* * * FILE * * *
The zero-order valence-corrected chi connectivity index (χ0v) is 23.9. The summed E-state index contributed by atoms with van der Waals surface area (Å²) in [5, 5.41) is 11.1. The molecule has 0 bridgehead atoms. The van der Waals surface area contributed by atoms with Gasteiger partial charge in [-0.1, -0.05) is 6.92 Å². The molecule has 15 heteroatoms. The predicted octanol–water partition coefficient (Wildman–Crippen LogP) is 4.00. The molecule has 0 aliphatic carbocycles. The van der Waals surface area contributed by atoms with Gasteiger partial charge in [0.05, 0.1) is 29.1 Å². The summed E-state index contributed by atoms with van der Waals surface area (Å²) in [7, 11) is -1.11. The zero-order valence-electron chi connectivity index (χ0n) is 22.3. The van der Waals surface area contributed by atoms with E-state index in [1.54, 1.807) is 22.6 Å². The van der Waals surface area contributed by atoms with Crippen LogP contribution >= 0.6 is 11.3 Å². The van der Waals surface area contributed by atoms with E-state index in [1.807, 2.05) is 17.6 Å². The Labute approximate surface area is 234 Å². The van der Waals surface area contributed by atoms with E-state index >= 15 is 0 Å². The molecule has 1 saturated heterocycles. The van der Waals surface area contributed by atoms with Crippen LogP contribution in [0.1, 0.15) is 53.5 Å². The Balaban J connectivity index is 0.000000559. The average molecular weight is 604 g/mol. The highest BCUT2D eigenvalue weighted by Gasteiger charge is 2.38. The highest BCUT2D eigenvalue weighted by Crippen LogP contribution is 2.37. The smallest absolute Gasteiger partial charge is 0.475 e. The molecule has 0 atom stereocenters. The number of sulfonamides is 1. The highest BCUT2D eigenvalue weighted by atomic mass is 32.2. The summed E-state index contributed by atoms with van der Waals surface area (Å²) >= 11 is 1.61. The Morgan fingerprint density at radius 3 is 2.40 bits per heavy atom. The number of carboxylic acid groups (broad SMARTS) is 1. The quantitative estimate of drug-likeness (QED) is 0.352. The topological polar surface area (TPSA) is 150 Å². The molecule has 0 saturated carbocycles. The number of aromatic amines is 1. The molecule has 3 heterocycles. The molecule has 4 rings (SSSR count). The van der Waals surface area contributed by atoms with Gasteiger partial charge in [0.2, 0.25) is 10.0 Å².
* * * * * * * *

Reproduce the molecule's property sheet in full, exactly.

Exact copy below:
The zero-order valence-corrected chi connectivity index (χ0v) is 23.9. The summed E-state index contributed by atoms with van der Waals surface area (Å²) in [5, 5.41) is 11.1. The molecule has 0 bridgehead atoms. The van der Waals surface area contributed by atoms with Gasteiger partial charge in [-0.1, -0.05) is 6.92 Å². The molecule has 15 heteroatoms. The predicted octanol–water partition coefficient (Wildman–Crippen LogP) is 4.00. The molecule has 0 aliphatic carbocycles. The van der Waals surface area contributed by atoms with Gasteiger partial charge in [0.05, 0.1) is 29.1 Å². The summed E-state index contributed by atoms with van der Waals surface area (Å²) in [7, 11) is -1.11. The zero-order valence-electron chi connectivity index (χ0n) is 22.3. The van der Waals surface area contributed by atoms with E-state index in [1.54, 1.807) is 22.6 Å². The van der Waals surface area contributed by atoms with Crippen LogP contribution >= 0.6 is 11.3 Å². The van der Waals surface area contributed by atoms with E-state index in [1.807, 2.05) is 17.6 Å². The Labute approximate surface area is 234 Å². The van der Waals surface area contributed by atoms with E-state index >= 15 is 0 Å². The molecule has 1 saturated heterocycles. The van der Waals surface area contributed by atoms with Crippen LogP contribution in [0.1, 0.15) is 53.5 Å². The Balaban J connectivity index is 0.000000559. The average molecular weight is 604 g/mol. The highest BCUT2D eigenvalue weighted by Gasteiger charge is 2.38. The highest BCUT2D eigenvalue weighted by Crippen LogP contribution is 2.37. The smallest absolute Gasteiger partial charge is 0.475 e. The molecule has 0 atom stereocenters. The number of sulfonamides is 1. The highest BCUT2D eigenvalue weighted by atomic mass is 32.2. The summed E-state index contributed by atoms with van der Waals surface area (Å²) >= 11 is 1.61. The Morgan fingerprint density at radius 3 is 2.40 bits per heavy atom. The number of carboxylic acid groups (broad SMARTS) is 1. The quantitative estimate of drug-likeness (QED) is 0.352. The topological polar surface area (TPSA) is 150 Å². The molecule has 0 saturated carbocycles. The number of aromatic amines is 1. The molecule has 3 heterocycles. The molecule has 4 rings (SSSR count). The van der Waals surface area contributed by atoms with Gasteiger partial charge in [0.2, 0.25) is 10.0 Å².